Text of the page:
The global collectibles market is estimated to be worth 360 billion. This market includes sneakers, trading cards, watches, figurines, the list goes on. Neustreet is a new player amongst the various B2C collectibles' platforms. Its founders, who are collectors themselves, started the business with the premise that collectors struggle most with pricing data when they buy/sell collectibles. The team hired Poocho to validate this thesis through consumer research and develop market-informed branding and marketing assets in preparation for the brand launch.
Over a 4-month period, Poocho delivered a brand book, pitch deck and marketing strategy based on primary consumer research with Neustreet's target audience.
We did secondary market research to understand the culture of collectibles that informed a new logo and tagline for the company. We then recruited collectors of sneakers, trading cards, figurines and streetwear to understand the pain points in their journey of buying and reselling collectibles. We unpacked their relationship to collectibles, the various online and offline touchpoints through which they do their transactions and the community networks that they rely on to get their collectibles news. Our personas validated and refined the business value proposition and directly informed the marketing strategy for a brand launch.
Types of customer personas with unique needs, interests and channel-based attributes
Photos/videos on journey touchpoints and attributes of collectors
Neustreet competitors on whom we did deep-dive primary and secondary analysis
Customer journey experiences prioritized for product development
Our research strategy focused on unpacking the current experiences of collectors on competitive platforms. This information enabled us to hone in on Neustreet’s product-market fit based on actual pain points.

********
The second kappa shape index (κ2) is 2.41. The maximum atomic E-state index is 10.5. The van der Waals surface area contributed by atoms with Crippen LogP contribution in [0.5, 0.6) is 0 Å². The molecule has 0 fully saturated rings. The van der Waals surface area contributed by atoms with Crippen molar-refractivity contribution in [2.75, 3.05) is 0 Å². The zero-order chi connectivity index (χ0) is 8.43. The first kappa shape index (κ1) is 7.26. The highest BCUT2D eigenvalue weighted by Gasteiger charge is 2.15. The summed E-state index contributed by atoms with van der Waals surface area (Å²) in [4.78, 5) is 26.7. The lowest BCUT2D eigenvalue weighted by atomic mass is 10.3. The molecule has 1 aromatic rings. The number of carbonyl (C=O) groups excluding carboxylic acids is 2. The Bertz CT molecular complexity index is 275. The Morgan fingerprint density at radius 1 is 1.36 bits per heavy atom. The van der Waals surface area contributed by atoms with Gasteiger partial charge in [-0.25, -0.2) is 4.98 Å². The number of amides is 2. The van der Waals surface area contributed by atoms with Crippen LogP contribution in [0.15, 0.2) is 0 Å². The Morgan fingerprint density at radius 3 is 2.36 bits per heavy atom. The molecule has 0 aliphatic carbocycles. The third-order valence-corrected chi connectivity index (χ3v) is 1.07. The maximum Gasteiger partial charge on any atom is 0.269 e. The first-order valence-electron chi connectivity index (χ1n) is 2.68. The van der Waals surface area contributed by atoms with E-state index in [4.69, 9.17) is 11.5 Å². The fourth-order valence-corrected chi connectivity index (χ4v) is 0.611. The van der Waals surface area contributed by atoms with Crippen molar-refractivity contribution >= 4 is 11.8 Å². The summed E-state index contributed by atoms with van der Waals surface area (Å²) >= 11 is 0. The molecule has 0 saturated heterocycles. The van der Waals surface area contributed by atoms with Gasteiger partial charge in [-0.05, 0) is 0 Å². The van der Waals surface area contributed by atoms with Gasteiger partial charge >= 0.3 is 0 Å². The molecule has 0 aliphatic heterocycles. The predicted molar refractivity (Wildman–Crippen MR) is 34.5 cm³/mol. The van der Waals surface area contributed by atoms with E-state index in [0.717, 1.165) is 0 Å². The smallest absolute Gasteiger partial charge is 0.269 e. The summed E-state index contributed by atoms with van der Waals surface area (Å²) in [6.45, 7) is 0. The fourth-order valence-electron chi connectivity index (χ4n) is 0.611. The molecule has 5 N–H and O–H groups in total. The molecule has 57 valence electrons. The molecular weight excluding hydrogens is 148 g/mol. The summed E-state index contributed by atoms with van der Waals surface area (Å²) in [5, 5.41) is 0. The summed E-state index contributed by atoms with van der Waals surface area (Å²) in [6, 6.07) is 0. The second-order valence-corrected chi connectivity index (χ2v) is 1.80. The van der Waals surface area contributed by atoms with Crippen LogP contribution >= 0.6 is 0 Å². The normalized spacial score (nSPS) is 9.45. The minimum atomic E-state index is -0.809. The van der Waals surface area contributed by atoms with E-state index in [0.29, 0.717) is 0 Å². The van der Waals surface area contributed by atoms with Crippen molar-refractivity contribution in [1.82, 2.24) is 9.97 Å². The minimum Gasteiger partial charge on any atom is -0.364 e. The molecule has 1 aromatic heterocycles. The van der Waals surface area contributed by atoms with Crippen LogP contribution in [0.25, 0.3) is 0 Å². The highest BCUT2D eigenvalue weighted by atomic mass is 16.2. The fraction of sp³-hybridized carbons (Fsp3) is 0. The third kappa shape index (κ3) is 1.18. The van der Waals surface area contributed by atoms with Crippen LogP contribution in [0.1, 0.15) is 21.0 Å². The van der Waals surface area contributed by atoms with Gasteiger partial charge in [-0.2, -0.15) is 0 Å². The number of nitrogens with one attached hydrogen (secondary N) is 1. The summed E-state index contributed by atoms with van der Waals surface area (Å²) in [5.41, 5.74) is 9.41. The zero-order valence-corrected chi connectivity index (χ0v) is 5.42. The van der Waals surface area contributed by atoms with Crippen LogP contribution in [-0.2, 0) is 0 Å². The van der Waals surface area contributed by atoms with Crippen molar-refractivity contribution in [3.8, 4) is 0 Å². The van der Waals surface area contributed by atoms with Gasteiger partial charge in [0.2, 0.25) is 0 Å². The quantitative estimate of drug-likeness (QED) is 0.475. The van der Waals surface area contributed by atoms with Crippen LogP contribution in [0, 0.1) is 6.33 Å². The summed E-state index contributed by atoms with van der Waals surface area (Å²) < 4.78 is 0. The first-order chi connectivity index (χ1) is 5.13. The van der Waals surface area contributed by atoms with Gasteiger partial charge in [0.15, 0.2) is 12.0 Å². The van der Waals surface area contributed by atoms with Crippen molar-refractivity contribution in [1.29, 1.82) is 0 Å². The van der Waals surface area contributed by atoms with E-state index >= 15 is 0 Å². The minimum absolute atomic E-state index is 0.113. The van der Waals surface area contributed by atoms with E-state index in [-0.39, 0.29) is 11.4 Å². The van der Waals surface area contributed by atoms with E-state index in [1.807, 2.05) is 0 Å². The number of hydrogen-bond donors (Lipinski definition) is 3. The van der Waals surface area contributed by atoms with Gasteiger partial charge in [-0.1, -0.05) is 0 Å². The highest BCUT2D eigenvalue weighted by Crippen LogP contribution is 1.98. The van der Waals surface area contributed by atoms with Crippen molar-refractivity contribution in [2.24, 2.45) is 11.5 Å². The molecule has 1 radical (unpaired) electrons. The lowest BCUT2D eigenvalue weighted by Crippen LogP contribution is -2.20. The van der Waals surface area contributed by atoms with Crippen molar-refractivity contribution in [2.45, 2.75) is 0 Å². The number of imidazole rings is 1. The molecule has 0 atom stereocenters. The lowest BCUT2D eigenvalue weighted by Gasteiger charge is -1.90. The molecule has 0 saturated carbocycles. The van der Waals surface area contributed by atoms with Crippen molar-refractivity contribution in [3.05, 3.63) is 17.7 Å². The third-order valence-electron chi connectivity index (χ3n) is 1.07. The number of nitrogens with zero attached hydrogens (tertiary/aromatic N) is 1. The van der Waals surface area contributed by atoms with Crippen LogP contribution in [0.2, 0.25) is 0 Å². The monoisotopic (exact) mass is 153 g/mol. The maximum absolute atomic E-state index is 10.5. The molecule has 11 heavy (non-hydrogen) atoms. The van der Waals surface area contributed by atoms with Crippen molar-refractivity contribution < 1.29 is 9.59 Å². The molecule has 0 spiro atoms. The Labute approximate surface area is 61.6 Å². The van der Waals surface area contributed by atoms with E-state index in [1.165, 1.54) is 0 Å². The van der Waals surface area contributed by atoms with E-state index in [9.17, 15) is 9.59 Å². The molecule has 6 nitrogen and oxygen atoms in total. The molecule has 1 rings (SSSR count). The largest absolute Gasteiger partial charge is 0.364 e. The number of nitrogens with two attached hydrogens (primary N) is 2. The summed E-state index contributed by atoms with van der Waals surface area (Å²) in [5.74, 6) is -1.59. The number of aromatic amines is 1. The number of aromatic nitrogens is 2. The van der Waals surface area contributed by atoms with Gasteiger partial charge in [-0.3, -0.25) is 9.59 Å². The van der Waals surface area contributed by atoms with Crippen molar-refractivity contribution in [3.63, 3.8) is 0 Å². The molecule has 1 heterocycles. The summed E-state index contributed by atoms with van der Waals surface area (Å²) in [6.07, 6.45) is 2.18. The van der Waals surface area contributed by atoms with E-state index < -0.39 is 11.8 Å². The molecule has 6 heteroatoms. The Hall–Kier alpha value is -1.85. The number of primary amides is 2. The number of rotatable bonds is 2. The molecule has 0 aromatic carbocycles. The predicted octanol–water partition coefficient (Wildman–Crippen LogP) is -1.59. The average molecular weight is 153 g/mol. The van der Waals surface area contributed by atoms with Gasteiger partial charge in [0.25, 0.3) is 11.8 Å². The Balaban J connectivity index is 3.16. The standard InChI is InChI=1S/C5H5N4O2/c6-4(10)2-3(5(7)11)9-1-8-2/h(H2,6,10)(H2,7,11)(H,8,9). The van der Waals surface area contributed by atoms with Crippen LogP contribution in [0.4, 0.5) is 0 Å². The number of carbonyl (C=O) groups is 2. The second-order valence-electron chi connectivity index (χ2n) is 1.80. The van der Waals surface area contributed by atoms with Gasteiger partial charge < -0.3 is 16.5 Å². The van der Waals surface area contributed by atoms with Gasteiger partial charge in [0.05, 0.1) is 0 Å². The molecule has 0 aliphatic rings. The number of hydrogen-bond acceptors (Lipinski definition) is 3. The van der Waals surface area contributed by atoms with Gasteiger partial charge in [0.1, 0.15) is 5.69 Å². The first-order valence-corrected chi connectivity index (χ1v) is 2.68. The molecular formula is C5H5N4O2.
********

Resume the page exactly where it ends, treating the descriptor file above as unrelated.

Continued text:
We first did market research that gave us a baseline to assess the opportunities that exist for Neustreet to penetrate the collectibles market. After roadmapping our research design, we then conducted stakeholder workshops to get an understanding of who Neustreet founders presumed their ideal users to be, and the USPs that would drive traffic towards the platform.
Based on the information we collected, we developed a journey map prototype for collectors that became our baseline for primary research that leveraged statistical, descriptive and multimedia responses. We learnt about participants' own vetted process of buying/reselling collectibles and their workarounds for the limitation of different platforms.
The evidence collected helped us map collector experiences across 5 major journey touchpoints. Using this information we created a priority list of value-ads that would make Neustreet a strong competitor in the space of collectible exchanges. The turnaround for the research process was 3 months.
Neustreet’s USP as the go-to price aggregator across collectibles meant it needed a brand identity that would be universally understood across collector groups. At the same time, the logo and tagline needed to succinctly capture the company ethos.
After a series of iterations and stakeholder workshops, we finalized on the arrow. It symbolises the financial and emotional highs that a collector experiences in his journey to buy/resell a collectible. It is also in itself a reflection of the type of data visualization customers will experience through the platform. The hot pink color was a contemporary take on the familiar stock market graph to associate managing collectibles with keeping an asset portfolio. The brand book took us 4 weeks to complete.
Motivations are primary drivers for user behaviour, defining their specific interests in various collectibles and facilitating educated choices. These motivations helped us create two customer personas that had distinct problems but they also overlapped in their experiences with buying/selling collectibles.
By eliciting responses to some desirability questions we were also able to understand the needs of each persona. We mapped our interactions with multimedia responses from each participant to generate pain points unique to and similar to both groups so that the Neustreet team could take a more informed decision on which product features to prioritize and how to build marketing content around the needs of the different groups.
Personas also led to a nuanced understanding of true competitive advantage based on the brand's value proposition and pain points articulated by the two persona types.